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TTP’s Political Violence and Jihad

Dr Nazir Ahmad Mir is a Research Analyst at Manohar Parrikar Institute for Defence Studies and Analyses Click here for detailed profile
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  • February 14, 2023

    Pakistan witnessed a gruesome suicide bombing in a mosque on 30 January 2023 in Peshawar, Khyber-Pakhtunkhwa (KP). Over 100 people were killed and more than 220 wounded. Omar Mukaram Khorasani, the head of the Jamaat-ul-Ahrar (JuA), a splinter group of the Tehrik-i-Taliban Pakistan (TTP) claimed responsibility for the attack.1 The TTP denied the claim and insisted that it does not attack “mosques, madrasas (religious schools), funeral places, and other such places.”2 The statement, however, does not hold much water, given the TTP’s organizational structure, ideology and its past attacks.    

    TTP’S structure and support

    The TTP’s past pronouncements do not indicate any reverence for all masjids or public places. The ‘masjid’ in Peshawar is located in the civil lines, a security area, representing the Pakistani state. The TTP terms the Pakistani state un-Islamic and hence sees it as a legitimate enemy.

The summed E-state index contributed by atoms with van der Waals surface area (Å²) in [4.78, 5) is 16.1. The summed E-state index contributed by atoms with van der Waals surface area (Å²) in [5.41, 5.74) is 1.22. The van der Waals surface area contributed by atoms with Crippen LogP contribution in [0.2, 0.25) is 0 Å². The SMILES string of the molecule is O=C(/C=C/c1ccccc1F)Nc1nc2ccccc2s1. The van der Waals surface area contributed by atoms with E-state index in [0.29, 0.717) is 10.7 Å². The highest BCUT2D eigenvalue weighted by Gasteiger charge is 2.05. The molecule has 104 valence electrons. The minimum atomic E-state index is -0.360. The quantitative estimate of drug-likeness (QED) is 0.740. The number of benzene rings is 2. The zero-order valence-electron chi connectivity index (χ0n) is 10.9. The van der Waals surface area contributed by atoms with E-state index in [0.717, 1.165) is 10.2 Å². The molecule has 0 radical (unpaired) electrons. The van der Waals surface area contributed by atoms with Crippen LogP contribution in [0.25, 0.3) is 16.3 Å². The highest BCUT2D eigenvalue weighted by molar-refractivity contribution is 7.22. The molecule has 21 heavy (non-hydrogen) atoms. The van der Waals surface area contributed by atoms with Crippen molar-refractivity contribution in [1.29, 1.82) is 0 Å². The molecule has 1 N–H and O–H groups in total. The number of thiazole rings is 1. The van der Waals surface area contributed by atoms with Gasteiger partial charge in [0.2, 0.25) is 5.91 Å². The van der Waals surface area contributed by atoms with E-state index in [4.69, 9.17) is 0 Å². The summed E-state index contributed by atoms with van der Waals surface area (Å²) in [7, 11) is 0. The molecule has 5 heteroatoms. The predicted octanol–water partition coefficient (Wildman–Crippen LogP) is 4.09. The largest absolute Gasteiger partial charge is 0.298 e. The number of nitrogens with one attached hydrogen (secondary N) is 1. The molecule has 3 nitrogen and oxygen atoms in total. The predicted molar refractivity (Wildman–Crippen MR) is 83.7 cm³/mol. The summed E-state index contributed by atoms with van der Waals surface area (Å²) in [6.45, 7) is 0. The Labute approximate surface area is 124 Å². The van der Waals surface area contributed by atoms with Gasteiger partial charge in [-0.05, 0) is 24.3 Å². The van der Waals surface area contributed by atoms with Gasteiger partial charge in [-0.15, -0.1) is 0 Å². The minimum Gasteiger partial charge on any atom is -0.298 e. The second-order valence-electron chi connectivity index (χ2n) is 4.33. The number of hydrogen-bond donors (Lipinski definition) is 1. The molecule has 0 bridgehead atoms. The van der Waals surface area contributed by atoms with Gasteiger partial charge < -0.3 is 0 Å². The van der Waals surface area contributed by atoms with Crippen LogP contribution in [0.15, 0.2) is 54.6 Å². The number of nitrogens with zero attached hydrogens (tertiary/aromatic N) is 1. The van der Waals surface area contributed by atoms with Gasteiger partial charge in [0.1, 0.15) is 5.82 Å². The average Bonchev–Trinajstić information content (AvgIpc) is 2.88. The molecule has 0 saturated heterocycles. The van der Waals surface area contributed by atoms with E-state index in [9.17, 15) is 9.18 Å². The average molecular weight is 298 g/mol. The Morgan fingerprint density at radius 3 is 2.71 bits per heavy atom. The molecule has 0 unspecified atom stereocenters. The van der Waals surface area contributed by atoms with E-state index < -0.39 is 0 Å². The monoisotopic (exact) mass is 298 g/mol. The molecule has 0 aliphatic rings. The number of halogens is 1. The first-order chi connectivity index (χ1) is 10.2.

Moreover, mosques of the Shi’ites and the Ahmadis have come under attack consistently from this group. In March 2015, an attack on a Shi’ite imambargah in Peshawar killed 21 and wounded about 200. This attack was claimed by a splinter group of the TTP. Many such attacks have been carried on Shi’ite mosques and madrasas, which have been claimed by various TTP splinter groups.3 The TTP has neither condemned nor chosen to distance itself from such attacks.

    Anti-Shia elements have been added to the TTP in recent years which points to its growing sectarian outlook. In fact, the current chief of TTP, Wali Mehsud, after succeeding Mullah Fazlullah in 2018, sought to expand the outfit’s reach and welcomed the merger of  rabid anti-Shi’ite groups such as Lashkar-e-Jhangvi (LeJ)/Sipah-e-Sahaba-e-Pakistan (SSP) – which now go by the name of Ahle Sunnat Wal Jamaat (ASWJ), with the terror conglomerate in 2020.